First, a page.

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    Three crop ruling a major concern for many British farmers

    NewsMonday 17 February 2014
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    A new rule, which will become a requirement of the next CAP, will require some farmers with over 30ha of arable land to grow three different crop types. And it has caused a lot of farmers in the UK to become concerned. 
     
    This new ruling will come into force from January 2015 and in order to meet it farmers will need to factor the new rule into cropping plans that are being made now and within the coming months. 
     
    Thousands of UK farmers are concerned over this new ruling and these issues have again been raised with the European Commission by the NFU President Peter Kendall. 
     
    Mr Kendall called this ruling “utter madness” and called upon the Commission to scrap the requirement at the earliest opportunity. 
     
    Speaking on the NFU’s official website, Mr Kendall said: “I have had countless calls from members completely at a loss to understand the logic behind this new requirement.
     
    “By far the vast majority of those farmers practice crop rotation or have built up sustainable continuous cropping systems. They have built their businesses to generate efficiencies, moving towards block cropping, contract farming arrangements and share farming agreements. This rule undermines much of those efforts.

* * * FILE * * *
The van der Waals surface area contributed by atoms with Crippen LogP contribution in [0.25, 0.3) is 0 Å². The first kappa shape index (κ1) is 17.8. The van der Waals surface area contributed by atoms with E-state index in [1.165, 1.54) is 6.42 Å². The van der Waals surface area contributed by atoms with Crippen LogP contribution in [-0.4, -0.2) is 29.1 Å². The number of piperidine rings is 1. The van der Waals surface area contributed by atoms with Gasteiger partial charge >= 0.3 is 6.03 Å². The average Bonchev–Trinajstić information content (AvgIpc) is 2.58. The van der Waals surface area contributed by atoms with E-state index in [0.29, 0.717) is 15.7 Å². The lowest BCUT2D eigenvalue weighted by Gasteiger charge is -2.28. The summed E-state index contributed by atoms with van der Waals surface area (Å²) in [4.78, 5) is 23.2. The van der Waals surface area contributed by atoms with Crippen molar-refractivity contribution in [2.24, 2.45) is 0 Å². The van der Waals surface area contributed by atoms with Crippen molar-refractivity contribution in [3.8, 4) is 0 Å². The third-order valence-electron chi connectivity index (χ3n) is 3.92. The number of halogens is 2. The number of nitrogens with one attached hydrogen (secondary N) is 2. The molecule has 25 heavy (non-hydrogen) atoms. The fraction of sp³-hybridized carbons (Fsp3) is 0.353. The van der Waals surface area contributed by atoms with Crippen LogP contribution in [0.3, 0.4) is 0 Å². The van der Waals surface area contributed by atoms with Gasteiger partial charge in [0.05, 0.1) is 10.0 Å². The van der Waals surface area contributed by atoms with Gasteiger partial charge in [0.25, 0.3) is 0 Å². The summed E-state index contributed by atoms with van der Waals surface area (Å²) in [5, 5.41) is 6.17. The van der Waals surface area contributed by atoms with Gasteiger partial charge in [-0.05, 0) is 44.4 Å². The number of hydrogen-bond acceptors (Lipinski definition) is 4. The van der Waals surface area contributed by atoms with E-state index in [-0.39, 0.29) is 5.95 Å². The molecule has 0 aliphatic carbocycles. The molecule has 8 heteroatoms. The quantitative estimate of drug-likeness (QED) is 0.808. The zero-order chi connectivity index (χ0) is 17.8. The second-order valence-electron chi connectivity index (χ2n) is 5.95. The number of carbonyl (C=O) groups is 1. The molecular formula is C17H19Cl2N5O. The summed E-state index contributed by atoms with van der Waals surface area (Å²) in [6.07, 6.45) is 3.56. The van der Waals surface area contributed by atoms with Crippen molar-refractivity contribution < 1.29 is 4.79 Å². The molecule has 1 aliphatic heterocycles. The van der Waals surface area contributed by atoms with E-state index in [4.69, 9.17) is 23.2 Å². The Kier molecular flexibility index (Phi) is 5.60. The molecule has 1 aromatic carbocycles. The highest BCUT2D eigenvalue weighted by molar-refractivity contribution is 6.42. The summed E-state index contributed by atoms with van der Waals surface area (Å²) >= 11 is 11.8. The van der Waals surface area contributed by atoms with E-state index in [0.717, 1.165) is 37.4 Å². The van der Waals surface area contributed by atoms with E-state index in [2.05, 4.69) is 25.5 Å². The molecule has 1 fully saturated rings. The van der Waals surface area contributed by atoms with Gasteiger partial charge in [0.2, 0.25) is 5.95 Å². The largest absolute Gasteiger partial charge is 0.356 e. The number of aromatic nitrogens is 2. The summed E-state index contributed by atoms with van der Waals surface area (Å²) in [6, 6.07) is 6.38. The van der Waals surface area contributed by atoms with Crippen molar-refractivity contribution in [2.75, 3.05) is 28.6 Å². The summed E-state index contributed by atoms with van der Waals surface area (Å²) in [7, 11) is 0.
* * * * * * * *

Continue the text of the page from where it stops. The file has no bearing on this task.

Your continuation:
“The three crop rule goes against all of the NFU core policy principles of simplicity, market orientation, and increased efficiency. It will increase costs, reduce efficiency, increase traffic on rural roads and in some cases could lead to negative environmental consequences.
     
    “It’s utter madness and should be scrapped at the earliest opportunity. I am afraid that in the short term, this is unlikely and farmers need to prepare themselves for the rule coming.
     
    “I have asked the European Commission to come forward with a proposal to end this rule when it considers ecological focus areas in 2017. The NFU will work through its Brussels office to build alliances with farmers in other member states and I encourage those affected to raise their concerns directly with the MEPs and the candidates for the European Parliament elections in May who, if elected, would be in a position to call for change in Brussels.”
     
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